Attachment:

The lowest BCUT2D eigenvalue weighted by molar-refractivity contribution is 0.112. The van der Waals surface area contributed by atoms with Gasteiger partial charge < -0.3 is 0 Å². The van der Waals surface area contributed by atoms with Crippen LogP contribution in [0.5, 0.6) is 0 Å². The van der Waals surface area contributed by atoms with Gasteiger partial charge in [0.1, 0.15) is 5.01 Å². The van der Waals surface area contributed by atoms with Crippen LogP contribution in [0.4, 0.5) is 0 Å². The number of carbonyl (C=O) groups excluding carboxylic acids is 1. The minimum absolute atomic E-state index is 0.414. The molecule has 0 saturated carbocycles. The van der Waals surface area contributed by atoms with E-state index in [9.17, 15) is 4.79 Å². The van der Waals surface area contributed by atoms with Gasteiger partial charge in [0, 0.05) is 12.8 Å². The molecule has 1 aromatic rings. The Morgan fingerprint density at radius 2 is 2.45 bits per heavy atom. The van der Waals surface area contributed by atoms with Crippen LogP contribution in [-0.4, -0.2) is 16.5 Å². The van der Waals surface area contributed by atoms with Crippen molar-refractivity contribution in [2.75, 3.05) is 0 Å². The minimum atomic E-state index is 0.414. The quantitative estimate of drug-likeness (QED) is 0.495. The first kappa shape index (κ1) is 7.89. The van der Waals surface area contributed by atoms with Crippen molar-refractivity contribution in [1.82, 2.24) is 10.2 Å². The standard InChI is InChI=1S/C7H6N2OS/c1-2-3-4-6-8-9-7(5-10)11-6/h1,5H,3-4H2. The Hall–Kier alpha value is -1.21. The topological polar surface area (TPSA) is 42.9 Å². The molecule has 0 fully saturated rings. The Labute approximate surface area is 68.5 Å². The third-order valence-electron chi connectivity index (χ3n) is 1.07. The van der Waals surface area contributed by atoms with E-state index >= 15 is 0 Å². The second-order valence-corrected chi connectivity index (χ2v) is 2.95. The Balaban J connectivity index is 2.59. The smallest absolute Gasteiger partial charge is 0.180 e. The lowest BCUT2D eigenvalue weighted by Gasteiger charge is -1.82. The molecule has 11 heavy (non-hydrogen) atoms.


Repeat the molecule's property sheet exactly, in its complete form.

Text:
The lowest BCUT2D eigenvalue weighted by molar-refractivity contribution is 0.112. The van der Waals surface area contributed by atoms with Gasteiger partial charge < -0.3 is 0 Å². The van der Waals surface area contributed by atoms with Crippen LogP contribution in [0.5, 0.6) is 0 Å². The van der Waals surface area contributed by atoms with Gasteiger partial charge in [0.1, 0.15) is 5.01 Å². The van der Waals surface area contributed by atoms with Crippen LogP contribution in [0.4, 0.5) is 0 Å². The number of carbonyl (C=O) groups excluding carboxylic acids is 1. The minimum absolute atomic E-state index is 0.414. The molecule has 0 saturated carbocycles. The van der Waals surface area contributed by atoms with E-state index in [9.17, 15) is 4.79 Å². The van der Waals surface area contributed by atoms with Gasteiger partial charge in [0, 0.05) is 12.8 Å². The molecule has 1 aromatic rings. The Morgan fingerprint density at radius 2 is 2.45 bits per heavy atom. The van der Waals surface area contributed by atoms with Crippen LogP contribution in [-0.4, -0.2) is 16.5 Å². The van der Waals surface area contributed by atoms with Crippen molar-refractivity contribution in [2.75, 3.05) is 0 Å². The minimum atomic E-state index is 0.414. The quantitative estimate of drug-likeness (QED) is 0.495. The first kappa shape index (κ1) is 7.89. The van der Waals surface area contributed by atoms with Crippen molar-refractivity contribution in [1.82, 2.24) is 10.2 Å². The standard InChI is InChI=1S/C7H6N2OS/c1-2-3-4-6-8-9-7(5-10)11-6/h1,5H,3-4H2. The Hall–Kier alpha value is -1.21. The topological polar surface area (TPSA) is 42.9 Å². The molecule has 0 fully saturated rings. The Labute approximate surface area is 68.5 Å². The third-order valence-electron chi connectivity index (χ3n) is 1.07. The van der Waals surface area contributed by atoms with E-state index >= 15 is 0 Å². The second-order valence-corrected chi connectivity index (χ2v) is 2.95. The Balaban J connectivity index is 2.59. The smallest absolute Gasteiger partial charge is 0.180 e. The lowest BCUT2D eigenvalue weighted by Gasteiger charge is -1.82. The molecule has 11 heavy (non-hydrogen) atoms.